Committing to grad school means time, money and, for most of us, anxiety. An early graying head is a sign of a PhD candidate. Despite the cost, many of us enter into this commitment without much deep reflection on the function of grad school. Sure, we consider the end resultâ€”a higher pay rate, power to help those who canâ€™t help themselves, accomplishment of our dreams, and so onâ€”but questions of real, ultimate purpose often go unanswered. Why is a higher paying job more desirable? Why should we want to help the poor and oppressed? Who cares about accomplished dreams and success?
To begin to answer these questions we need to ponderÂ purpose. That is, “Why am I here?” If we can answer the quandary of fundamental human purpose and meaning, then answers to all the other questions will begin falling into place. But again, many of us never really think about the â€œbig question.â€ For some itâ€™s just too overwhelming. For others, the day-to-day routine doesnâ€™t allow time for such consideration. Or maybe, if youâ€™re like me, the question of purpose is always lingering in the background, whispering at every turn, nudging every decision. Whatever the case may be, I hope the following discussion aids in the pursuit of an enriched and satisfying human life.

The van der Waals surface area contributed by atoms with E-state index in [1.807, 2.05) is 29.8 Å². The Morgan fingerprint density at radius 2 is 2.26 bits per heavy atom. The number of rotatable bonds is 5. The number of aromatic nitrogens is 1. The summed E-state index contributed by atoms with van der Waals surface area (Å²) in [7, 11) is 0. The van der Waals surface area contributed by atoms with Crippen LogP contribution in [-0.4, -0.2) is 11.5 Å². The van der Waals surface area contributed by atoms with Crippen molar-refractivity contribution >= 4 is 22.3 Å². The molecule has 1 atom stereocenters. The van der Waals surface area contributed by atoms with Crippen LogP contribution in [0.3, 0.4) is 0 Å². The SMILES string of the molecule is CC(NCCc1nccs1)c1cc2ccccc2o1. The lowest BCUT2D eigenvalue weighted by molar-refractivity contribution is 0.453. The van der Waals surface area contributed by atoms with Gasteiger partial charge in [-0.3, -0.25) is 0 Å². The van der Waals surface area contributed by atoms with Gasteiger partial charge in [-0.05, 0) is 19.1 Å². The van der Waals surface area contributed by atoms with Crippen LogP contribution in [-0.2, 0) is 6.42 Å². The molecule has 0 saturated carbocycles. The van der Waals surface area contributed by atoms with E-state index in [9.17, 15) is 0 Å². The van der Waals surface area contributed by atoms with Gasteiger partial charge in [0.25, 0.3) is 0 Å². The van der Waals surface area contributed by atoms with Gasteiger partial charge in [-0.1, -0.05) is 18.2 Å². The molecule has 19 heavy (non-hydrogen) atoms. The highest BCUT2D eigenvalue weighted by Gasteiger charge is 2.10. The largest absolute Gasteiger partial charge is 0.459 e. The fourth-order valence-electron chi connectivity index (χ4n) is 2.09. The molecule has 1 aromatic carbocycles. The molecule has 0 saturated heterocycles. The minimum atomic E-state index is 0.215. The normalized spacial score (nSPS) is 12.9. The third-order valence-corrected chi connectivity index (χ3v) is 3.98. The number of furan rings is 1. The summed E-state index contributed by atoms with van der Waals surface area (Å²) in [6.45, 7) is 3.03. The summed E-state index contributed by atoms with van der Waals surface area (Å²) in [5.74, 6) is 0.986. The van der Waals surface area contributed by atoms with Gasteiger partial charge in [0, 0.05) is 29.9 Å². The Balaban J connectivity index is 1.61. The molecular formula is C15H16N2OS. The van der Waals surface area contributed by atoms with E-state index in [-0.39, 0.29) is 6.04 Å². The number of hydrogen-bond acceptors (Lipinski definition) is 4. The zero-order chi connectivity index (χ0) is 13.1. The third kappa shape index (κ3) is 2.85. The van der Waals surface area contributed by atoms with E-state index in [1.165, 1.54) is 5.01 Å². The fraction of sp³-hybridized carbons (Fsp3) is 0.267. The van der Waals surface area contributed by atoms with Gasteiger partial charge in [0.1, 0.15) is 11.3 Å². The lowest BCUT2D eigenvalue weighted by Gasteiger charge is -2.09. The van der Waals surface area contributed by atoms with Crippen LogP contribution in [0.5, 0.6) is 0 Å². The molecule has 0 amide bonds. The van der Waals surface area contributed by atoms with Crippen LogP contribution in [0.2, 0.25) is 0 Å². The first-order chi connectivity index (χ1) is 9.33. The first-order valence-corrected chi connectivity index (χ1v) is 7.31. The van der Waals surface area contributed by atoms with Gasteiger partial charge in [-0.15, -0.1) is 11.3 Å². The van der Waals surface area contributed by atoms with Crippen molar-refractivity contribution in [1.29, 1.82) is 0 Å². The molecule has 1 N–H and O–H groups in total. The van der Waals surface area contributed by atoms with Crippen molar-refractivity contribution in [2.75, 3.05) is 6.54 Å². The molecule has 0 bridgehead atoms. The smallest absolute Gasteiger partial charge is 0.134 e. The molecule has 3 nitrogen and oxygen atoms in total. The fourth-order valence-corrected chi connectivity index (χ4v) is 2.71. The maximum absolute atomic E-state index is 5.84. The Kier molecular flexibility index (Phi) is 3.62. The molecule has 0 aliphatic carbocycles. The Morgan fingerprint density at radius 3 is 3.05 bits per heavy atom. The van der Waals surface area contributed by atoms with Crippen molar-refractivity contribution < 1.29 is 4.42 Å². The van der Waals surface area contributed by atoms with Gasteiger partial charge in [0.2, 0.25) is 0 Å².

Iâ€™ve done a bit of digging and come up with several â€œpurpose statements.â€ The following is an assortment of todayâ€™s (and one of yesterdayâ€™s) most prominent voices in the question of human purpose: the Dalai Lama XIV, N. T. Wright, Albert Einstein, Christopher Hitchens, and Pope Francis I. These quotes are only snapshotsâ€”they donâ€™t capture fully the philosophies they represent, but they do, I think, offer clarifying windows into their respective worldviews. [Read more…] about Why Should I Go To Grad School, Anyway?